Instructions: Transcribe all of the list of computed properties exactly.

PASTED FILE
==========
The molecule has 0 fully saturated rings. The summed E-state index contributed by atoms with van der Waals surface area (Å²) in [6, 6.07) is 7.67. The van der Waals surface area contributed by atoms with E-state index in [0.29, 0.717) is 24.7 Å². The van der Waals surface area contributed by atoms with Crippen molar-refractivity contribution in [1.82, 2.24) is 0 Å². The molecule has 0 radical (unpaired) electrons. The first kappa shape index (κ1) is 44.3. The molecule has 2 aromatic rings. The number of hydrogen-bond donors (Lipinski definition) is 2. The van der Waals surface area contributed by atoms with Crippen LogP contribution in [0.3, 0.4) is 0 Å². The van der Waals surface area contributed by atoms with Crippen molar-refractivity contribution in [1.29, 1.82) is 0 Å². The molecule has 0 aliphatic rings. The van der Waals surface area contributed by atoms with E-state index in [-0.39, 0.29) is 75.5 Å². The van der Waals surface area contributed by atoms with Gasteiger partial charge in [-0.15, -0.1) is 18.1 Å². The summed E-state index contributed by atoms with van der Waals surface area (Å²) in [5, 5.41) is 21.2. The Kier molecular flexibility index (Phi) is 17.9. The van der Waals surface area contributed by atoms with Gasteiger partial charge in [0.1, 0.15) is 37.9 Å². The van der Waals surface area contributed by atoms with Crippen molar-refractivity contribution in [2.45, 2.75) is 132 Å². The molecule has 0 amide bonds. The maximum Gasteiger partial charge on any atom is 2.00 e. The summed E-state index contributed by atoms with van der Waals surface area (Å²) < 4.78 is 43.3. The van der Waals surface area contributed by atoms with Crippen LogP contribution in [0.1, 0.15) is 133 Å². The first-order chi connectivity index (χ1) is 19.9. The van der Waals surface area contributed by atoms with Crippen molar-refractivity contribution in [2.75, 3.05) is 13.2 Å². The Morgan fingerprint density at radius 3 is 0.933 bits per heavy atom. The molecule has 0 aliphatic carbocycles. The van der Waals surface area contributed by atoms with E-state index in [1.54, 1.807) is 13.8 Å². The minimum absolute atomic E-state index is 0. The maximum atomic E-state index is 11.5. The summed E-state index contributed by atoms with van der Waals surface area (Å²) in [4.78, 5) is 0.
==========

The molecule has 0 fully saturated rings. The summed E-state index contributed by atoms with van der Waals surface area (Å²) in [6, 6.07) is 7.67. The van der Waals surface area contributed by atoms with E-state index in [0.29, 0.717) is 24.7 Å². The van der Waals surface area contributed by atoms with Crippen molar-refractivity contribution in [1.82, 2.24) is 0 Å². The molecule has 0 radical (unpaired) electrons. The first kappa shape index (κ1) is 44.3. The molecule has 2 aromatic rings. The number of hydrogen-bond donors (Lipinski definition) is 2. The van der Waals surface area contributed by atoms with Crippen LogP contribution in [0.3, 0.4) is 0 Å². The van der Waals surface area contributed by atoms with Crippen molar-refractivity contribution in [1.29, 1.82) is 0 Å². The molecule has 0 aliphatic rings. The van der Waals surface area contributed by atoms with E-state index in [-0.39, 0.29) is 75.5 Å². The van der Waals surface area contributed by atoms with Gasteiger partial charge in [-0.15, -0.1) is 18.1 Å². The summed E-state index contributed by atoms with van der Waals surface area (Å²) in [5, 5.41) is 21.2. The Kier molecular flexibility index (Phi) is 17.9. The van der Waals surface area contributed by atoms with Gasteiger partial charge in [0.1, 0.15) is 37.9 Å². The van der Waals surface area contributed by atoms with Crippen molar-refractivity contribution in [2.45, 2.75) is 132 Å². The molecule has 0 amide bonds. The maximum Gasteiger partial charge on any atom is 2.00 e. The summed E-state index contributed by atoms with van der Waals surface area (Å²) < 4.78 is 43.3. The van der Waals surface area contributed by atoms with Crippen LogP contribution in [0.1, 0.15) is 133 Å². The first-order chi connectivity index (χ1) is 19.9. The van der Waals surface area contributed by atoms with Crippen molar-refractivity contribution in [2.75, 3.05) is 13.2 Å². The Morgan fingerprint density at radius 3 is 0.933 bits per heavy atom. The molecule has 0 aliphatic carbocycles. The van der Waals surface area contributed by atoms with E-state index in [1.54, 1.807) is 13.8 Å². The minimum absolute atomic E-state index is 0. The maximum atomic E-state index is 11.5. The summed E-state index contributed by atoms with van der Waals surface area (Å²) in [4.78, 5) is 0.